The war victory and the nationalist hysteria of 2009-10 induced not only hubris but also complacency within the regime that they could get away with anything in perpetuity. The Eighteenth Amendment ensured that there were no institutional channels to check the increasing authoritarianism and the even more extensive corruption of the regime. This was the basis for the rejuvenation of the common opposition by the second half of 2014, of which the figurehead was Sirisena, the General Secretary of Rajapaksa’s own party. The civil society support for the common opposition was spearheaded not by liberal NGOs but by a senior monk, the Ven. Maduluwawe Sobhitha Thera and his National Movement for Social Justice (NMSJ). The anti-Rajapaksa forces’ focus on good governance and constitutional reform offered a radically different vision of the Sri Lankan state. This vision treated the polity as a community of republican deliberation rather than antagonistic vote blocs of uncritical ethnic tribalism. It was reconciliatory towards the minorities and included them as stakeholders in the new vision of the Sri Lankan nation-state, but while offering more devolution, circumscribed concessions to Tamil aspirations by maintaining a commitment to the unitary state. This is a strategic tightrope-walk between the Sinhala-Buddhist attachment to the unitary state and the Tamil desire for federal autonomy in the north and east of the island.
Rather than accept defeat and retire gracefully, Rajapaksa and his acolytes tried to use the second election of 2015 as a comeback attempt, by winning the election and forcing Sirisena to appoint him as Prime Minister. He offered exactly the same package of Sinhala-Buddhist chauvinism and fear-mongering conspiracy theories of external threats and internal subversion by the minorities on which he had lost the presidential election. That this too was defeated denotes a new democratic maturity within the Sri Lankan electorate and consolidates the political environment for reforms to come.
It is important to stress this new political zeitgeist because it creates not only a set of specific – and sometimes conflicting – expectations about the substance of reform within Sri Lanka’s plural society, but also expectations as to process. Rajapaksa won the 2010 presidential election with 6,015,934 votes or 57.88% of the total vote, against his challenger Sarath Fonseka’s 4,173,185 or 40.15%, which was a massive majority of nearly two million votes. In 2015, he obtained 5,568,090 votes or 47.58% to Sirisena’s 6,217,162 or 51.28% of the total vote. The reduction of over 10% of the total vote in his support is significant. Equally importantly, in the parliamentary election of 2015, the UNFGG of Prime Minister Wickremesinghe emerged as the single largest party with 106 seats and 5,098,916 votes or 45.66% of the total vote. On an upward swing of 16.32%, this was a gain of 46 seats from the last parliamentary election in 2010, where it won 60 seats and 29.34% of total votes. The UPFA won 95 seats, with 4,732,664 votes or 42.38% of the total vote, a loss of 49 seats from the last election where it had won 144 seats or 60.33% of the total vote. The UPFA therefore lost 49 seats and 17.95% of its total vote between 2010 and 2015, whereas Wickremesinghe’s party has seen a dramatic surge in support, increasing its popular vote from 2,357,057 in 2010 to 5,098,916 in 2015, and a gain of 46 seats. These figures demonstrate the comprehensiveness of the two successive mandates for reform, and against the Rajapaksa vision, that the electorate has registered in 2015.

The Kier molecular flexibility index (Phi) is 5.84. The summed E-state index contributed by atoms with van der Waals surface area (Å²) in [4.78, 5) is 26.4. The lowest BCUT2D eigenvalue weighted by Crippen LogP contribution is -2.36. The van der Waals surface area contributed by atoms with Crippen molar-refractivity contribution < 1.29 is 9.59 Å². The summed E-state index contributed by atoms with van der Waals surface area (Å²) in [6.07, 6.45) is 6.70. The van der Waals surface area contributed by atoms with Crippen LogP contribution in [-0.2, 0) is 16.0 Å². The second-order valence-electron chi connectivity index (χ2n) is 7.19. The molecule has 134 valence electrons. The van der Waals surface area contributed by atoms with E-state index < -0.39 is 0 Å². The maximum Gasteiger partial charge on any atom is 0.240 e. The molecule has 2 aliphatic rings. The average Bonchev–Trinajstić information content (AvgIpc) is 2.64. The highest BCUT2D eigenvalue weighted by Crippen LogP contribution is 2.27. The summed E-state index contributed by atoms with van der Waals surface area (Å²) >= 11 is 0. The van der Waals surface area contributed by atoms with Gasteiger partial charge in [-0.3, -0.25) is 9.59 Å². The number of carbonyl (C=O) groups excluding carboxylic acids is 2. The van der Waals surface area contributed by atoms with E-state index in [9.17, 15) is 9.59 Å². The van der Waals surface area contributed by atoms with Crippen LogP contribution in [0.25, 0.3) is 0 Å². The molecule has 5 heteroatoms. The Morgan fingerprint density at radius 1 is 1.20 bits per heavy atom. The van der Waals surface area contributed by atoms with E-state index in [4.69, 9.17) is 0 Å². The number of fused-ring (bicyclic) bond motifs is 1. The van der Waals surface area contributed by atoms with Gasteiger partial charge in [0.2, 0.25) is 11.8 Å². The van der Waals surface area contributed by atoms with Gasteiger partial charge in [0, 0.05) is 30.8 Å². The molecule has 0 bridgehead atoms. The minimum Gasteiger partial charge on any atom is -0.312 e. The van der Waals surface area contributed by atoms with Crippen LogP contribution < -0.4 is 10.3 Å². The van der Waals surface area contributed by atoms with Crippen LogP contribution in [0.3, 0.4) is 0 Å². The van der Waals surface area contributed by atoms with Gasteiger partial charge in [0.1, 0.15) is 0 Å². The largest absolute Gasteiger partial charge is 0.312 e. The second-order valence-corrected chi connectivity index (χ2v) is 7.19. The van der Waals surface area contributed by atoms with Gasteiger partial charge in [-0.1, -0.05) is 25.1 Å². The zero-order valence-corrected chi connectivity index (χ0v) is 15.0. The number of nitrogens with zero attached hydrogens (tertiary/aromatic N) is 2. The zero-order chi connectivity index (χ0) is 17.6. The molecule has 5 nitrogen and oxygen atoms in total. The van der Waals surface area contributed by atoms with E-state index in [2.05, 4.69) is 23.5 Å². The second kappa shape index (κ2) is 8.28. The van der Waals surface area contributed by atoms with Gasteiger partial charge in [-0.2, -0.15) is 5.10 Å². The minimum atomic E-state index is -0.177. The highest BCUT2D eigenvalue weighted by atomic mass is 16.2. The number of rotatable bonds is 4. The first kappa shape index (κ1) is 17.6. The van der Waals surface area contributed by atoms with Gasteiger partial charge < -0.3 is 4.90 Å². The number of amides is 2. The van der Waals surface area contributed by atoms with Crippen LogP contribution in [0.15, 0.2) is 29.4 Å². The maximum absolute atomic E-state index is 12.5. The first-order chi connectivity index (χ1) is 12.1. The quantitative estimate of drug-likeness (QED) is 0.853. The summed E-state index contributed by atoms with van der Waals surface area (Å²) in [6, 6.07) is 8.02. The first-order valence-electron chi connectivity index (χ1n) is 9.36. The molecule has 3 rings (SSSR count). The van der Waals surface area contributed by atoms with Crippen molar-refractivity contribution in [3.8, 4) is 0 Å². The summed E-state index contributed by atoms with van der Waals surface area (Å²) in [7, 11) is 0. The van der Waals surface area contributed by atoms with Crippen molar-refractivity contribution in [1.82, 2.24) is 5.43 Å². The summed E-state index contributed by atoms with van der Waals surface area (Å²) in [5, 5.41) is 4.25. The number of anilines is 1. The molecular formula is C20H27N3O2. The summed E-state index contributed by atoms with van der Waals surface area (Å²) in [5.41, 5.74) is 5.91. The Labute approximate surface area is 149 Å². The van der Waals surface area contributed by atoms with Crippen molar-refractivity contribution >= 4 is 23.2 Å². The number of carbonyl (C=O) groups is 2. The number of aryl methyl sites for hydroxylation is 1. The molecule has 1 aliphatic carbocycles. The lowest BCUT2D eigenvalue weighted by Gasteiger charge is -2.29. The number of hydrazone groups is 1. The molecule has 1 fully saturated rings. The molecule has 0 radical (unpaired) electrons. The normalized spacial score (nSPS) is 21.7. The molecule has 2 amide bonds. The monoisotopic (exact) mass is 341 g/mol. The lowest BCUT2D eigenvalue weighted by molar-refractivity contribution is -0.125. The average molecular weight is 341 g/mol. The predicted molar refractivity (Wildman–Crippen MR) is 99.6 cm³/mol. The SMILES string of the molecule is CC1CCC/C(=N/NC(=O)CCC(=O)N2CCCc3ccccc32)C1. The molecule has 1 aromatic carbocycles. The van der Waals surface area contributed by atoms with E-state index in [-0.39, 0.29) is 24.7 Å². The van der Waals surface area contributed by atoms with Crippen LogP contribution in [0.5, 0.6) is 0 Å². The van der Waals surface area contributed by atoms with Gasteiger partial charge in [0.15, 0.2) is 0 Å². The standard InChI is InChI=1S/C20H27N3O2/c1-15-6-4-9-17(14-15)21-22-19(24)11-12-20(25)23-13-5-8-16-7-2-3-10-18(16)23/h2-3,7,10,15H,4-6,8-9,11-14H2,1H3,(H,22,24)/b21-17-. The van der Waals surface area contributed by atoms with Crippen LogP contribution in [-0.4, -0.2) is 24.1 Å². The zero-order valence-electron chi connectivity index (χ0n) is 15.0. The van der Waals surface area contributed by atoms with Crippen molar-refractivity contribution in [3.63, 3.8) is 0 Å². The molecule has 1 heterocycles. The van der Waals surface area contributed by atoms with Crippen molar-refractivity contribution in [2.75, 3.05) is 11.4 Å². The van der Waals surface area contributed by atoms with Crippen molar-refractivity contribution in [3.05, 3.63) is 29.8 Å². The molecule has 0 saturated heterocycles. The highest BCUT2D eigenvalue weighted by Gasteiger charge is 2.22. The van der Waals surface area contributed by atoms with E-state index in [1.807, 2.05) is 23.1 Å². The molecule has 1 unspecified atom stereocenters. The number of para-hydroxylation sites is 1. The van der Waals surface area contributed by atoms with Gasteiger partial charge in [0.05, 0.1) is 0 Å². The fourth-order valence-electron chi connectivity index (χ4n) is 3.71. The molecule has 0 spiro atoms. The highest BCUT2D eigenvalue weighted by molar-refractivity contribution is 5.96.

The next phase of constitutional reform